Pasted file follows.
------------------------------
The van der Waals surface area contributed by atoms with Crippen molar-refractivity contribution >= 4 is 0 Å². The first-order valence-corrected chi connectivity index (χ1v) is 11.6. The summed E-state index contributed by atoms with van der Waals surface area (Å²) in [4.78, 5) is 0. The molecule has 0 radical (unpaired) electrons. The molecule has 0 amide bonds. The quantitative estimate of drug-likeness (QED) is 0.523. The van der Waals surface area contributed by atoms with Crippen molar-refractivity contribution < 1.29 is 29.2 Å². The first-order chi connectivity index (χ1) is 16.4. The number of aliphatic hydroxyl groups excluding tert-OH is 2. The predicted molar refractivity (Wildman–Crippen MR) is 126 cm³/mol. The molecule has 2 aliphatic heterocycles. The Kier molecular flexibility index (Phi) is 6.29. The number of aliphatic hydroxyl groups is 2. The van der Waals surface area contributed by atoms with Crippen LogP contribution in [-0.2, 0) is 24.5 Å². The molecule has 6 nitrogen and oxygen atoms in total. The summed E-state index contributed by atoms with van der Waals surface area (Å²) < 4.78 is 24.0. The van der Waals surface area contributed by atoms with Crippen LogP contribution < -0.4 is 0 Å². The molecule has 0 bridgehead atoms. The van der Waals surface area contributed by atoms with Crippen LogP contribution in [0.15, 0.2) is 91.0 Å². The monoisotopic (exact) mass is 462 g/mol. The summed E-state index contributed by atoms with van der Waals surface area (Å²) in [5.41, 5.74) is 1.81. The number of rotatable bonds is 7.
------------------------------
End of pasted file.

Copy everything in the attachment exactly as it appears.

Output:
The van der Waals surface area contributed by atoms with Crippen molar-refractivity contribution >= 4 is 0 Å². The first-order valence-corrected chi connectivity index (χ1v) is 11.6. The summed E-state index contributed by atoms with van der Waals surface area (Å²) in [4.78, 5) is 0. The molecule has 0 radical (unpaired) electrons. The molecule has 0 amide bonds. The quantitative estimate of drug-likeness (QED) is 0.523. The van der Waals surface area contributed by atoms with Crippen molar-refractivity contribution < 1.29 is 29.2 Å². The first-order chi connectivity index (χ1) is 16.4. The number of aliphatic hydroxyl groups excluding tert-OH is 2. The predicted molar refractivity (Wildman–Crippen MR) is 126 cm³/mol. The molecule has 2 aliphatic heterocycles. The Kier molecular flexibility index (Phi) is 6.29. The number of aliphatic hydroxyl groups is 2. The van der Waals surface area contributed by atoms with Crippen LogP contribution in [-0.2, 0) is 24.5 Å². The molecule has 6 nitrogen and oxygen atoms in total. The summed E-state index contributed by atoms with van der Waals surface area (Å²) < 4.78 is 24.0. The van der Waals surface area contributed by atoms with Crippen LogP contribution < -0.4 is 0 Å². The molecule has 0 bridgehead atoms. The van der Waals surface area contributed by atoms with Crippen LogP contribution in [0.15, 0.2) is 91.0 Å². The monoisotopic (exact) mass is 462 g/mol. The summed E-state index contributed by atoms with van der Waals surface area (Å²) in [5.41, 5.74) is 1.81. The number of rotatable bonds is 7.